Mr. Weiss took the position that although a prosecutor working for him had signed the deal, it was only a draft and could be revised, or even abandoned, depending on the circumstances. It is unusual for the government to renege on an agreement that one of its prosecutors has signed, but there is nothing usual about Mr. Biden’s case.
Mr. Biden’s team strongly objected and demanded that the government abide by the agreement.
Mr. Weiss proposed a new one. His offer preserved the core of the deal hammered out over the past several months, but without the broad immunity guarantee for Mr. Biden, the people familiar with the situation said.
It was a deal breaker.
A spokeswoman for Mr. Weiss had no comment.
House Republicans quickly signaled the special counsel appointment would not alleviate their criticism of the investigation.
“This is just a new way to whitewash the Biden family’s corruption,” said Russell Dye, a spokesman for Representative Jim Jordan, Republican of Ohio and the chairman of the Judiciary Committee. “Weiss has already signed off on a sweetheart plea deal that was so awful and unfair that a federal judge rejected it.”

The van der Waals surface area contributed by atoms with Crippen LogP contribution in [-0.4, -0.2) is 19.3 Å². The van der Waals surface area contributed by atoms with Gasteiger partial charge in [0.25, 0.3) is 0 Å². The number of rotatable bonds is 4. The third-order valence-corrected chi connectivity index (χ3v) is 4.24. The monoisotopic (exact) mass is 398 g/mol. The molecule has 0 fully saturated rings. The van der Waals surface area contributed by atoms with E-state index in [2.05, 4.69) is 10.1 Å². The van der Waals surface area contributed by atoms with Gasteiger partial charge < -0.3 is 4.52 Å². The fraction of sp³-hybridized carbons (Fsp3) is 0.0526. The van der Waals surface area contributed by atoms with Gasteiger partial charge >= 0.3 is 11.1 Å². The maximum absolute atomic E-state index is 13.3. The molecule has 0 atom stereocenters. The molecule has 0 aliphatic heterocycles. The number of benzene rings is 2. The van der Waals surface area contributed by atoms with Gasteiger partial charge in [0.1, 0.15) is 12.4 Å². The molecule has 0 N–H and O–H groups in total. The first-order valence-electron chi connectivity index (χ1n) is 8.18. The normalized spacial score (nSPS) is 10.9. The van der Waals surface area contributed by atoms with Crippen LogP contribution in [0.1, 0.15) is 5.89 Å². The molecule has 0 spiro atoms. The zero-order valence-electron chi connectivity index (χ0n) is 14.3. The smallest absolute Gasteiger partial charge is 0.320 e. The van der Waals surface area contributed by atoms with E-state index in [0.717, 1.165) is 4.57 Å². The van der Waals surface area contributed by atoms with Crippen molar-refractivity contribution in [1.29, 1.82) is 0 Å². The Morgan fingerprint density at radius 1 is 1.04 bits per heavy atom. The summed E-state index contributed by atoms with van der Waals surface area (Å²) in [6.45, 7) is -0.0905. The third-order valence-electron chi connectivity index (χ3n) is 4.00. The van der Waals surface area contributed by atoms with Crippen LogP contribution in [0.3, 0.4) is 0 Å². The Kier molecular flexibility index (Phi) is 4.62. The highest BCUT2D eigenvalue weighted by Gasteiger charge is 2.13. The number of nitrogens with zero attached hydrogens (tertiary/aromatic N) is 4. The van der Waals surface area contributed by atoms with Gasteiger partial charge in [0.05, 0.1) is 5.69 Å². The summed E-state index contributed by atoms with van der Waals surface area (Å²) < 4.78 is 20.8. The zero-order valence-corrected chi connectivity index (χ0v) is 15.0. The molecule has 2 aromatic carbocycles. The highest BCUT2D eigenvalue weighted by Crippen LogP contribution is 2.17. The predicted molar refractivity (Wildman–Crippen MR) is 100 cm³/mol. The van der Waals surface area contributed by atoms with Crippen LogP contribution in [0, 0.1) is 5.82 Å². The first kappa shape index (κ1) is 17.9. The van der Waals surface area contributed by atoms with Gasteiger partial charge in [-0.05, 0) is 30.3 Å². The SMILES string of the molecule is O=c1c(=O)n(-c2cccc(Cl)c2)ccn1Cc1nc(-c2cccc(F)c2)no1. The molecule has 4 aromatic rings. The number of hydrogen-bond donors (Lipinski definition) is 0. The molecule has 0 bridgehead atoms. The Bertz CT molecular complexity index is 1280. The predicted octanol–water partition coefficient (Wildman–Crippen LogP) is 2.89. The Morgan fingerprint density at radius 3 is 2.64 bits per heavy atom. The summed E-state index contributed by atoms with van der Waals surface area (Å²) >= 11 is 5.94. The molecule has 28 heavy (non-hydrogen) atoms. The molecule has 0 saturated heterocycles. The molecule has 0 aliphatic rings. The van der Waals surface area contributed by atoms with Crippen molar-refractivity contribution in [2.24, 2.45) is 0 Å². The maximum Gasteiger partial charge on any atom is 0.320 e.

Speaker Kevin McCarthy said House Republicans’ investigation would continue regardless of what the Justice Department did.
“This action by Biden’s D.O.J. cannot be used to obstruct congressional investigations or whitewash the Biden family corruption,” he wrote on X, formerly known as Twitter. “If Weiss negotiated the sweetheart deal that couldn’t get approved, how can he be trusted as a Special Counsel?”